The last dinosaurs died about 65 million years ago, long before humans started walking around. Scientists can still learn new things about these ancient animals though, thanks to the fossils they left behind. Paleontologists are scientists who study dinosaurs, and recently these researchers have made some surprising discoveries. Canadian scientists announced they had identified the smallest meat-eating dinosaur in North America. The fossilized remains of the tiny dino had been found originally in 1982 but were recently rediscovered in a museum drawer. The remains were unearthed near Dinosaur Provincial Park, a protected area in the Canadian province of Alberta. The park is a popular place for dinosaur fans and researchers alike — more than 30 dinosaur species have been identified there. Weighing about 4.2 pounds, the diminutive dino, whose scientific name is Hesperonychus elizabethae, was the size of a chicken. The previous record holder for smallest meat-eating dinosaur in North America weighed more than 20 pounds, or more than five of the newly identified dino. About 75 million years ago, this newest tiny dino roamed the southern part of Alberta, just north of Montana. The scientists say the dinosaur had sickle-shaped claws, and its diet probably included insects, lizards and birds. The fossils suggest that the dinosaur is related to other small raptors (another kind of dinosaur) found in China. About the same time the Canadian paleontologists announced the chicken-sized dinosaur news, a Chinese paleontologist announced a surprising discovery about dinosaur feathers. Feathers cover all modern-day birds, and in previous studies paleontologists have identified a featherlike structure called “dinofuzz” on some dinosaur remains. Until now, however, dino feathers had been found only in theropods and their relatives, the saurichian dinosaurs. Theropods were carnivorous dinos that walked on two legs; saurichians are also known as “lizard-hipped” dinosaurs. Hai-Lu You, a paleontologist at the Chinese Academy of Geological Sciences in Beijing, recently described featherlike structures on a new kind of dinosaur. The species, Tianyulong confuciusi, lived between 120 and 130 million years ago. Unlike other feathered dinosaurs, however, this species was not a theropod. It was an ornithischian, or bird-hipped, dinosaur. The fact that You found featherlike fossils on a bird-hipped dinosaur was a big deal. It means that feathers may have evolved, or developed over a long period of time, from structures on an ancestor of both saurichian and ornithischian dinosaurs. This ancestral creature would have lived about 220 million years ago. “This is a surprise,” says Lawrence Witmer, a paleontologist at Ohio University in Athens. “Finding a Chinese dinosaur with feathers is not remarkable, but finding one on the wrong side of the dinosaur family tree is.” On the other hand, the fossil remains may show that many different species of dinosaurs developed feathers. It’s too early to tell. So far, only one fossil of the new species has been unearthed. As more remains come to light, they may show that the featherlike structures in the fossil are something other than feathers. Power words: (from Britannica online) fossil: a remnant or trace of an organism of a past geologic age, such as a skeleton or leaf imprint, embedded and preserved in Earth's crust ornithischian dinosaurs: One of the two major groups of dinosaurs, the other being the saurischians. Ornithischian hip bones were arranged like those of birds. Despite this similarity, ornithischians are not related to birds. saurichian dinosaurs: The other major group of dinosaurs; it includes all birds. These dinos have hip bones arranged like those of typical reptiles.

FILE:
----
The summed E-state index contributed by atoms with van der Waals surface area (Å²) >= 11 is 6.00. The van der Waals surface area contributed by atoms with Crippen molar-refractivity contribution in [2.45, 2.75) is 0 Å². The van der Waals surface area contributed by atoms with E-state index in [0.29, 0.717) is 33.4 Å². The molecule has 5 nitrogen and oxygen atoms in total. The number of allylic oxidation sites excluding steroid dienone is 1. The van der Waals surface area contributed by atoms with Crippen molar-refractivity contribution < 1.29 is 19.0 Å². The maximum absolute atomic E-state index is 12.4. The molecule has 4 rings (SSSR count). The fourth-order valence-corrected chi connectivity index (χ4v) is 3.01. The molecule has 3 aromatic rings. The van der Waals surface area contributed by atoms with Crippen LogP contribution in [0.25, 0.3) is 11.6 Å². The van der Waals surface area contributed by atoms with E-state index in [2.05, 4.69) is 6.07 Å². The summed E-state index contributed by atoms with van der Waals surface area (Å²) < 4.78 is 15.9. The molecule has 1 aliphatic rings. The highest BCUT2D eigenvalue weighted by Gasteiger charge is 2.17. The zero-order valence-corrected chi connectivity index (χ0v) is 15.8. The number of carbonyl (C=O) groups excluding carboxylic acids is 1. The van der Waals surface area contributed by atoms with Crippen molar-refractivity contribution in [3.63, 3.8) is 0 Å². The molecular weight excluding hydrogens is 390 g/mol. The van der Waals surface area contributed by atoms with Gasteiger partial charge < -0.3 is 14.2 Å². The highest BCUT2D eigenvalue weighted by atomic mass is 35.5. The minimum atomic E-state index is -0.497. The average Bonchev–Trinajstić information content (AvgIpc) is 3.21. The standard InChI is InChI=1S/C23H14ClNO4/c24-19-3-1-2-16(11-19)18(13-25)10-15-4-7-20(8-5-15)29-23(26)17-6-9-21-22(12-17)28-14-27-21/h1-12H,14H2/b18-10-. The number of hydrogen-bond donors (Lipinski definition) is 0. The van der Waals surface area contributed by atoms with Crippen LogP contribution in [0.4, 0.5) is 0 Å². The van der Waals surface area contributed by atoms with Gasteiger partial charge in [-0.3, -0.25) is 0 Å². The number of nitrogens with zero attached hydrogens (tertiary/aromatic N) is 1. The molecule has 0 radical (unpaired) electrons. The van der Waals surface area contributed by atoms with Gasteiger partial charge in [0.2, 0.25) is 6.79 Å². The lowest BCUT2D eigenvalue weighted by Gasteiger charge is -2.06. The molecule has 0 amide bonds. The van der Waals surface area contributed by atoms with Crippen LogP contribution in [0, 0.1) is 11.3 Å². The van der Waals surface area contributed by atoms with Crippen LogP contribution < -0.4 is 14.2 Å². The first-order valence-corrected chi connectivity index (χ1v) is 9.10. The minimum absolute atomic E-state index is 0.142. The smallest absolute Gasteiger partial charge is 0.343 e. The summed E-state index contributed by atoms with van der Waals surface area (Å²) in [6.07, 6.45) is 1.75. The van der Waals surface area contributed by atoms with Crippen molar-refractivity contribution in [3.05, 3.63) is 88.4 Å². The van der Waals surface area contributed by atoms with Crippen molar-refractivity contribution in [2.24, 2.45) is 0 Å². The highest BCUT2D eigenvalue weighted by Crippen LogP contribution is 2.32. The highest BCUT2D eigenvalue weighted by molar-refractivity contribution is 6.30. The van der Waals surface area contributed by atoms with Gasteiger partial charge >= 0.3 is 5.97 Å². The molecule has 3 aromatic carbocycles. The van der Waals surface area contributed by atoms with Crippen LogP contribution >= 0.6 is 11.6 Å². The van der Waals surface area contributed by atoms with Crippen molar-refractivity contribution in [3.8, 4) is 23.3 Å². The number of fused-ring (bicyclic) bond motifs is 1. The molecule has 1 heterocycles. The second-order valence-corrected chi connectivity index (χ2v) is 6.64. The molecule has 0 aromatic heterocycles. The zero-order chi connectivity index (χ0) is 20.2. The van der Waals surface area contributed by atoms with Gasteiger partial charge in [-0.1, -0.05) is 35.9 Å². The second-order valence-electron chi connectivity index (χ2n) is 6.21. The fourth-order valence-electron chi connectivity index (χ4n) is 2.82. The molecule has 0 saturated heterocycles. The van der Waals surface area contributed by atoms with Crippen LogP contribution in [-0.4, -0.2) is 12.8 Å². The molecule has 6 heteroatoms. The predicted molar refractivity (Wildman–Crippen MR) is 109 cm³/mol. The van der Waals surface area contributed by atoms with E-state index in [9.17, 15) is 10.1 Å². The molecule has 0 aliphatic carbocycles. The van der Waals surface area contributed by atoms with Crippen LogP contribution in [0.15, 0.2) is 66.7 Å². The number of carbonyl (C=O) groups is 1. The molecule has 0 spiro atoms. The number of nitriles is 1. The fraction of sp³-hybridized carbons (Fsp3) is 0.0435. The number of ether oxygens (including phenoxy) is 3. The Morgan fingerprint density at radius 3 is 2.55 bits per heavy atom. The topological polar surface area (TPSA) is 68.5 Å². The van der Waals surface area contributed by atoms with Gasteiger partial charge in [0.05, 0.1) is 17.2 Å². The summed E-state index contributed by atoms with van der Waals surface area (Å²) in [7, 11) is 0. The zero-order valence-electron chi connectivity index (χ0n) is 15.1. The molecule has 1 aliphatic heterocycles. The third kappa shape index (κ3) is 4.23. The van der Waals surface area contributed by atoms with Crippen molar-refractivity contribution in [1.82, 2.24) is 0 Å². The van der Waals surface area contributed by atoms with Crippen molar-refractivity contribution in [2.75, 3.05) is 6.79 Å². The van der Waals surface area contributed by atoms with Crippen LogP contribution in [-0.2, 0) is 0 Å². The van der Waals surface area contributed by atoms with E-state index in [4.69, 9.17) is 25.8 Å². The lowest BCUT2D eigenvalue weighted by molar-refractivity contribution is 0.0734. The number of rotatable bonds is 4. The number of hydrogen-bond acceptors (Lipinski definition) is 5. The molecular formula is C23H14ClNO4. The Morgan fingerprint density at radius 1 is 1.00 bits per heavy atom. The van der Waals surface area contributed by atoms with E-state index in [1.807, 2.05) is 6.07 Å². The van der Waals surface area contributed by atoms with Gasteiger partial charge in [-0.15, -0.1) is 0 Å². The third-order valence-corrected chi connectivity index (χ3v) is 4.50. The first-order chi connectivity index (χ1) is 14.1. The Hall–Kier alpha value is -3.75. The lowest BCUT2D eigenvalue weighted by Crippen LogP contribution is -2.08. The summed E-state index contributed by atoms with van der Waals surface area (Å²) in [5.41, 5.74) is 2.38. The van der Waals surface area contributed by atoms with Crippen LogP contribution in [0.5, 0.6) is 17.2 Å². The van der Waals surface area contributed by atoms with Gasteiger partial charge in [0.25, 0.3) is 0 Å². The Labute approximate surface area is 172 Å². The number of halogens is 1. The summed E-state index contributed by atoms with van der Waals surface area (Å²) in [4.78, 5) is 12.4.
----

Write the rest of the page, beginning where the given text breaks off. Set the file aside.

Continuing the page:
Meet the new dinos
Meet the new dinos








Designed and Powered by HBJamaica.com™